I think you hit on a lot of great points here - I was 9 when I wrote my first AppleSoft BASIC programs on an Apple IIe on loan from my school. Prompting for input and doing simple arithmetic with somebody's age was ok, but the thing that had me hooked was writing a looping program that drew random boxes and lines in random colors on the screen indefinitely. The thing that really made that great was that at the time (1990-ish) those text prompts and colored lines and boxes weren't visually that far from "state of the art" games like Oregon Trail. It made me feel that at 9 years old, I wasn't that far from mastering all that a computer could do. Nowadays, the bar is set much higher. Kids grow up with Playstation 3 games that are rendered in near-lifelike detail with speech and making the mental jump from your first dozen-line program to something like that is just huge. I've been writing web/DB business applications for 7 years now as part of my job (and have been a computer geek for more than 20 years) and even I have a hard time grasping what goes into creating an A-list console game. The rift between a first program and something useful and/or impressive has unfortunately grown exponentially along with Moore's Law and that spark of inspiration that so many of us experienced in the early stages of personal computing is becoming more and more elusive.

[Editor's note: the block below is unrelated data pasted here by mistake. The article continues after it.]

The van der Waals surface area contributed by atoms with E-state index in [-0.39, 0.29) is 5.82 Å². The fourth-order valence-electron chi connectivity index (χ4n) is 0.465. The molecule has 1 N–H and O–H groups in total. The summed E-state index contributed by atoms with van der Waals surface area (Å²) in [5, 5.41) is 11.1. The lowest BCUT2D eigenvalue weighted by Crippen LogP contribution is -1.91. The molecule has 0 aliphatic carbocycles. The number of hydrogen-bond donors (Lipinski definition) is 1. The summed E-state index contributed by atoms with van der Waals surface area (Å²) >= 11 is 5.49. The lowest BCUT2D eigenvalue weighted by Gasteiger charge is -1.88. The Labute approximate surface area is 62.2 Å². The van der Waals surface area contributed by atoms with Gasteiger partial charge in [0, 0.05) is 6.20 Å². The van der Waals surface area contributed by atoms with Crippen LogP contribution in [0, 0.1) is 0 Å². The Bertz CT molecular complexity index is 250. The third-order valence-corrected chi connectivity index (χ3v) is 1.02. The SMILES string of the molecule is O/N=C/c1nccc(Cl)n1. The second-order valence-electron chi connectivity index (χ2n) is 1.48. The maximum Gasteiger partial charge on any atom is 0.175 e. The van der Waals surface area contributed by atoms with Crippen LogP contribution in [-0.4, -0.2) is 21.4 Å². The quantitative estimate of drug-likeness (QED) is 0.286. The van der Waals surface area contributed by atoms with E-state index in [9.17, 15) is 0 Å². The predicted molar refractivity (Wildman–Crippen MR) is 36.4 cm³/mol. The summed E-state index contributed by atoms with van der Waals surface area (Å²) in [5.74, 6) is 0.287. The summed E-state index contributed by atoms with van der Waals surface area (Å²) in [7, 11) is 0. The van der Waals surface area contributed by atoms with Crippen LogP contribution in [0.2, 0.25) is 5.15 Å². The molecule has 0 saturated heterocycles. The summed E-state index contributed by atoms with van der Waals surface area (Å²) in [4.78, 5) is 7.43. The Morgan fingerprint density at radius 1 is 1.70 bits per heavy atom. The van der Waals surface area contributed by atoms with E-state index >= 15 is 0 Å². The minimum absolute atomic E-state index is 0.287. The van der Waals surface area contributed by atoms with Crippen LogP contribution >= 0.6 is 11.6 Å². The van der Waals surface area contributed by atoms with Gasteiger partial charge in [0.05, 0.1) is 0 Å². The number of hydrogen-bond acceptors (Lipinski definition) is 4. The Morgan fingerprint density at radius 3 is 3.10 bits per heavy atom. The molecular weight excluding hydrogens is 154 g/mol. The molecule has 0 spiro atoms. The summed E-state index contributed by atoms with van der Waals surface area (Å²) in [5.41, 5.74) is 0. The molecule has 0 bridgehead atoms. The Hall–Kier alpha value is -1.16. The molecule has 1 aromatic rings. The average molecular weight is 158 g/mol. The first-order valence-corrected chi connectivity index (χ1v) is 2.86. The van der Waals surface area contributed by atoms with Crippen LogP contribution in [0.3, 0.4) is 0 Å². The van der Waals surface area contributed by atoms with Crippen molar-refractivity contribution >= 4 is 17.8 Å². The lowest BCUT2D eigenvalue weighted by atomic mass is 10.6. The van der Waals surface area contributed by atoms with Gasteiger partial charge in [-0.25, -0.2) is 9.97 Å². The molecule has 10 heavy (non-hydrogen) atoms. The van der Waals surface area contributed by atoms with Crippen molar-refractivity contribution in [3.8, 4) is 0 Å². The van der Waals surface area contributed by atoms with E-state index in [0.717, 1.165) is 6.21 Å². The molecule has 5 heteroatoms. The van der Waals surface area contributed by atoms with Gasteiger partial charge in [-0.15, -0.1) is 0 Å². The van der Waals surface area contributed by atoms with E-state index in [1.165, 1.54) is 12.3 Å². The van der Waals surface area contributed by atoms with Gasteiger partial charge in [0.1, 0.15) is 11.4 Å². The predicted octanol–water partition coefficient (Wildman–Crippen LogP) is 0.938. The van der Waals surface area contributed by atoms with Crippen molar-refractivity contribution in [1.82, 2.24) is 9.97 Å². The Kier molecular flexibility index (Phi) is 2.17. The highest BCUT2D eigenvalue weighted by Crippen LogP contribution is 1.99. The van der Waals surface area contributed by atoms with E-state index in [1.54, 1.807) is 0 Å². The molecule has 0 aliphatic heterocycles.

So after my long nostalgic diatribe, my real contribution to the conversation is this: Give them a crash course on HTML (tags, links, styles, etc.) and using input from the class, collaboratively build a simple webpage. Include a photo of the class, a link or two, some student-chosen colors or font style elements, and **publish it to the web, giving the students the link to show their friends and family**. If they can go home to mom and dad and say "hey, look what I helped to make!" I think you have a pretty good chance of inspiring at least a few of them to explore more.